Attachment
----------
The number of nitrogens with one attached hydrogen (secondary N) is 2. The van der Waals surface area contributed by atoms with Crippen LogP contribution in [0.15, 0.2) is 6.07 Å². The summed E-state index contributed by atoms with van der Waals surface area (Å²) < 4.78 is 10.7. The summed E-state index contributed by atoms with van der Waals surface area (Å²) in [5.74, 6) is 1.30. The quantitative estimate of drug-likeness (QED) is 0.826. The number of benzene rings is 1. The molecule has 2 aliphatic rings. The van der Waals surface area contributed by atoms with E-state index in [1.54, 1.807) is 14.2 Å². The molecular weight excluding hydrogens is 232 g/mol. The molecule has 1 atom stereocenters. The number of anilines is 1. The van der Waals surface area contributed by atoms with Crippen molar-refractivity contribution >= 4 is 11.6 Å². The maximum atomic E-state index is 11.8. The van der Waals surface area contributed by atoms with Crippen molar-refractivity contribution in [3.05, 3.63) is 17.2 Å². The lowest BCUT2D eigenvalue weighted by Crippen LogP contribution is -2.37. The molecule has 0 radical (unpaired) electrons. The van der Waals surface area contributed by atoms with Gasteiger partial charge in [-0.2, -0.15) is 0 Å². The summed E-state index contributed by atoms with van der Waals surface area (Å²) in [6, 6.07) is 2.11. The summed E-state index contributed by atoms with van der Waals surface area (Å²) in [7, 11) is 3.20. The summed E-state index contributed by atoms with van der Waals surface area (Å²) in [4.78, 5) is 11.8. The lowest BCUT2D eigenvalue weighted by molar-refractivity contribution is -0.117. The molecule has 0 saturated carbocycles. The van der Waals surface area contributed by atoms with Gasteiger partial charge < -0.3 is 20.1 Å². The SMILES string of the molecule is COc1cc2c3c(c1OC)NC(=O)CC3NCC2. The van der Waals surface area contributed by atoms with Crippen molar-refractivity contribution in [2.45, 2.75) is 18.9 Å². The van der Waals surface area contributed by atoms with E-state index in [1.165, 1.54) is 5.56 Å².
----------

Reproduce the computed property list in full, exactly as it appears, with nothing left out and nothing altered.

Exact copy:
The number of nitrogens with one attached hydrogen (secondary N) is 2. The van der Waals surface area contributed by atoms with Crippen LogP contribution in [0.15, 0.2) is 6.07 Å². The summed E-state index contributed by atoms with van der Waals surface area (Å²) < 4.78 is 10.7. The summed E-state index contributed by atoms with van der Waals surface area (Å²) in [5.74, 6) is 1.30. The quantitative estimate of drug-likeness (QED) is 0.826. The number of benzene rings is 1. The molecule has 2 aliphatic rings. The van der Waals surface area contributed by atoms with E-state index in [1.54, 1.807) is 14.2 Å². The molecular weight excluding hydrogens is 232 g/mol. The molecule has 1 atom stereocenters. The number of anilines is 1. The van der Waals surface area contributed by atoms with Crippen molar-refractivity contribution >= 4 is 11.6 Å². The maximum atomic E-state index is 11.8. The van der Waals surface area contributed by atoms with Crippen molar-refractivity contribution in [3.05, 3.63) is 17.2 Å². The lowest BCUT2D eigenvalue weighted by Crippen LogP contribution is -2.37. The molecule has 0 radical (unpaired) electrons. The van der Waals surface area contributed by atoms with Gasteiger partial charge in [-0.2, -0.15) is 0 Å². The summed E-state index contributed by atoms with van der Waals surface area (Å²) in [6, 6.07) is 2.11. The summed E-state index contributed by atoms with van der Waals surface area (Å²) in [7, 11) is 3.20. The summed E-state index contributed by atoms with van der Waals surface area (Å²) in [4.78, 5) is 11.8. The lowest BCUT2D eigenvalue weighted by molar-refractivity contribution is -0.117. The molecule has 0 saturated carbocycles. The van der Waals surface area contributed by atoms with Gasteiger partial charge < -0.3 is 20.1 Å². The SMILES string of the molecule is COc1cc2c3c(c1OC)NC(=O)CC3NCC2. The van der Waals surface area contributed by atoms with Crippen molar-refractivity contribution in [2.45, 2.75) is 18.9 Å². The van der Waals surface area contributed by atoms with E-state index in [1.165, 1.54) is 5.56 Å².